No walls or gates around Kimberly Avenue down which I drove after an election day morning swim at the Asheville Jewish Community Center. On one side of the street, the historic and luxurious Grove Park Inn. On the other, stately houses and, on the sidewalk, morning walkers. I’ve driven this road daily for thirty-one years. But this time, seeing it through the lens of Sholl’s “On a Line by Charles Wright”—and Baldwin and Morrison and Rankine and Wilkerson and Haydn and so many more—I saw: North Asheville is a white space. Here, nothing is mixed. The walls and gates that keep everyone in place? Neighborhood covenants, urban renewal, redlining, lending practices, generational wealth, school achievement gaps…

One Friday night ten years ago, I was pulled over on peaceful Kimberly Avenue. Earlier that day, my son received the letter he’d been hoping for: he was accepted for admission to the University of North Carolina Chapel Hill! After Shabbat dinner, I dropped him off at a friend’s house and returned home, drunk on joy. I didn’t see the police car in my rearview mirror. When, after I rolled through the stop sign, I saw the flashing blue lights behind me my heart picked up speed. I pulled over, rolled down my window, handed the officer my license and registration. My son was just admitted to college, I told him, hoping for sympathy. Where? Chapel Hill. He looked again at my driver’s license then handed it back to me. It’s a law in North Carolina that all four tires must come to a complete stop at a stop sign. That ended our interaction. Was he a Tar Heel? He didn’t show any sign of team spirit. He was white. I was seen as white. No ticket. No problem. Not once did I fear for my life. Not until recently was I even aware that not once in that encounter with the police did I fear for my life.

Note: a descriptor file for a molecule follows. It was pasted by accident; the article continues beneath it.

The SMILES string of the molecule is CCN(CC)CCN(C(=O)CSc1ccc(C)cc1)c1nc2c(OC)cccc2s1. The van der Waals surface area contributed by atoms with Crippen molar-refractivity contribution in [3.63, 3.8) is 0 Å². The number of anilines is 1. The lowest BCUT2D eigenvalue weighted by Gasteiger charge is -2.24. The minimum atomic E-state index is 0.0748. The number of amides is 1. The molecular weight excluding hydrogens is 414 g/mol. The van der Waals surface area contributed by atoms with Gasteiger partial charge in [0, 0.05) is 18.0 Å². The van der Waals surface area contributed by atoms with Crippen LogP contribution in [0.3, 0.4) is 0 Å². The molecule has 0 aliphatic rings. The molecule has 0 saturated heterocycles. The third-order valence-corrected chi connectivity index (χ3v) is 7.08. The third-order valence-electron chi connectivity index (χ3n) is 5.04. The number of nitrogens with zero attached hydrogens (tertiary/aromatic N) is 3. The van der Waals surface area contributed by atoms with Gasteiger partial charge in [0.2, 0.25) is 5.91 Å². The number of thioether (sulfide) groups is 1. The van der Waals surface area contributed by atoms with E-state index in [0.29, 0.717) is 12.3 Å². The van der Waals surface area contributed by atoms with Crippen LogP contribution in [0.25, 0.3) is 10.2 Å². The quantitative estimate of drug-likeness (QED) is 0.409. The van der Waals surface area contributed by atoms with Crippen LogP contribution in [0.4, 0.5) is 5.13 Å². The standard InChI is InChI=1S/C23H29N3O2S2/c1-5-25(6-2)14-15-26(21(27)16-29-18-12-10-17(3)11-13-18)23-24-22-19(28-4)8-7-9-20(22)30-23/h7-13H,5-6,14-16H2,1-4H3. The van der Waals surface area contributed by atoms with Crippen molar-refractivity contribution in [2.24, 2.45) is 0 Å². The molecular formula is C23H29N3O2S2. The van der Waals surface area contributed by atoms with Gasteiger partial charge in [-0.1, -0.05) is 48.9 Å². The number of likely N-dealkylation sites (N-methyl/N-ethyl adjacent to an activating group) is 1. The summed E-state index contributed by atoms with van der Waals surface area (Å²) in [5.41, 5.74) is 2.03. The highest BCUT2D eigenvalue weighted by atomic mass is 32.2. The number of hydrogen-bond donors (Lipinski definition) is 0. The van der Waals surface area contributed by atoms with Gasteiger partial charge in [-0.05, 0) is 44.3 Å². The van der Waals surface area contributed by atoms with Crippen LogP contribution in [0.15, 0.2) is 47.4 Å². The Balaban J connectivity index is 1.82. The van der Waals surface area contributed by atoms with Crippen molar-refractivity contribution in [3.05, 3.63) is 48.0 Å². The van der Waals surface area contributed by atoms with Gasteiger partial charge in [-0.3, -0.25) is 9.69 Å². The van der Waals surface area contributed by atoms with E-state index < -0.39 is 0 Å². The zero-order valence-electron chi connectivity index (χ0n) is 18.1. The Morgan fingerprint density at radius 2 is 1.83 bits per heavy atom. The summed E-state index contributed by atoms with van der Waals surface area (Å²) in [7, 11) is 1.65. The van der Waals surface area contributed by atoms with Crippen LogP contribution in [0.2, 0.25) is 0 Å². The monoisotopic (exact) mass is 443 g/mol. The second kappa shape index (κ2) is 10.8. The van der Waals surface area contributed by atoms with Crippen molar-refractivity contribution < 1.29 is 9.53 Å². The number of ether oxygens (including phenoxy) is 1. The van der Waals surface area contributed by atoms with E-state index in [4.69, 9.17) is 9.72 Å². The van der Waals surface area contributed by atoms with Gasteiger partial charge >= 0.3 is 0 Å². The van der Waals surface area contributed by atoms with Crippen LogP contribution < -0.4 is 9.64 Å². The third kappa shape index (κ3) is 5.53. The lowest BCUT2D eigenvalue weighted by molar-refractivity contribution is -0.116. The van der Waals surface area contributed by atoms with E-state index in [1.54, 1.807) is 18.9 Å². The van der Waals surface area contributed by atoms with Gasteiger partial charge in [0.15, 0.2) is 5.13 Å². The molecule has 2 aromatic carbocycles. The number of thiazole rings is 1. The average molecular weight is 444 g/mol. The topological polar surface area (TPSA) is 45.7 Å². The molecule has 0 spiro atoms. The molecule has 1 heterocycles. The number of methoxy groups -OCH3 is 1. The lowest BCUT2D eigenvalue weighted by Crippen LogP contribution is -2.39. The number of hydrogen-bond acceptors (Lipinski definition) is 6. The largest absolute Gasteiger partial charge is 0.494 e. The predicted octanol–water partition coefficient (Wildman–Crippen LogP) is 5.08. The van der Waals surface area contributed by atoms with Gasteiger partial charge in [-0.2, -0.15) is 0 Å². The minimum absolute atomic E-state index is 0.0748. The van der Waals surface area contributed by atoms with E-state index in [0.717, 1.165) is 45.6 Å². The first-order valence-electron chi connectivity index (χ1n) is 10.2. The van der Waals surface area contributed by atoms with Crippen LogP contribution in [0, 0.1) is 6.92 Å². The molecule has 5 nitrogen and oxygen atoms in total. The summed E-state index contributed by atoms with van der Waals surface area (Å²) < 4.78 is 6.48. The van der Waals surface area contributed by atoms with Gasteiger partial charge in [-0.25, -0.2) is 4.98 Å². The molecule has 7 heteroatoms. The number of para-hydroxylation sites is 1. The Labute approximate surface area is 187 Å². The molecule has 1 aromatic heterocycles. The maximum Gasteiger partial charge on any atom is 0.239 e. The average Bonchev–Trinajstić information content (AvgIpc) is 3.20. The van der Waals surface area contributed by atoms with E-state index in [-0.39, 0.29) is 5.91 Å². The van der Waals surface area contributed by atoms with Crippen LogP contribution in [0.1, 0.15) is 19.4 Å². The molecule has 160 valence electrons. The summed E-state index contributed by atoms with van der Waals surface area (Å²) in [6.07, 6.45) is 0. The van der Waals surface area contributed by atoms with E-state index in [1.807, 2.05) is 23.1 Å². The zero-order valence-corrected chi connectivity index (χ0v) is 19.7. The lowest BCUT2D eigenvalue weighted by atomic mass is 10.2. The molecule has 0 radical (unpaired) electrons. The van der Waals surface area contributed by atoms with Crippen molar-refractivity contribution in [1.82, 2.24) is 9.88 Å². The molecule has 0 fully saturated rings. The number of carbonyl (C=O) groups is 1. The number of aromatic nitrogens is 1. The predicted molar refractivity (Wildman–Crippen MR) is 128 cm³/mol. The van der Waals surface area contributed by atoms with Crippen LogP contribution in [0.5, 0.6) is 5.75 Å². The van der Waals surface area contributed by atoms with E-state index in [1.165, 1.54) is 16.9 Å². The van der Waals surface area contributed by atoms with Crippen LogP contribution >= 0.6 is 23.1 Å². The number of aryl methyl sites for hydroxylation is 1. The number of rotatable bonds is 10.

“On a Line by Charles Wright” begins,

“God is the fire my feet are held to,”
he writes from his yard in Charlottesville
and first I picture, not marchers,

but my father’s black and white world,
his walls and gates to keep everyone in place,
going up in smoke and charred soles…

You remember Charlottesville. Lit up at night with tiki torches. Was that a splendid night? Jews will not replace us.

Trump’s final campaign rally was held in Grand Rapids, Michigan. Earlier that day, TRUMP and MAGA were spray-painted in red on headstones in a Jewish cemetery there.

I’m mixed. I’m white, and I’m not.

In “On a Line by Charles Wright,” Sholl asks,

Who decided to call us white, when we are
clearly a pale beige version of the rich
gleaming dark we came from, watered down… 

To the American citizens who marched in Charlottesville, to the American citizens who defaced the Jewish cemetery in Grand Rapids, to the American citizen who hopes to see me in an oven, I say this: I’m trying to hold it all, hope and fear, present and past, apple and fire, light and gleaming dark, exile and home. Read poems. Read Betsy Sholl. Maybe you’ll get lucky, like I did, and get to see the world—your world, my world, our bright, mixed world—more clearly through her eyes, even if just for a moment. May you have the great fortune of finding, through a poem, a world in which we all can live.


Richard Chess directed the Center for Jewish Studies at UNC Asheville for 30 years. He helps lead UNC Asheville’s contemplative inquiry initiative. He is a board member for the Center for Contemplative Mind in Society. He’s published four books of poetry, the most recent of which is Love Nailed to the Doorpost. You can find him at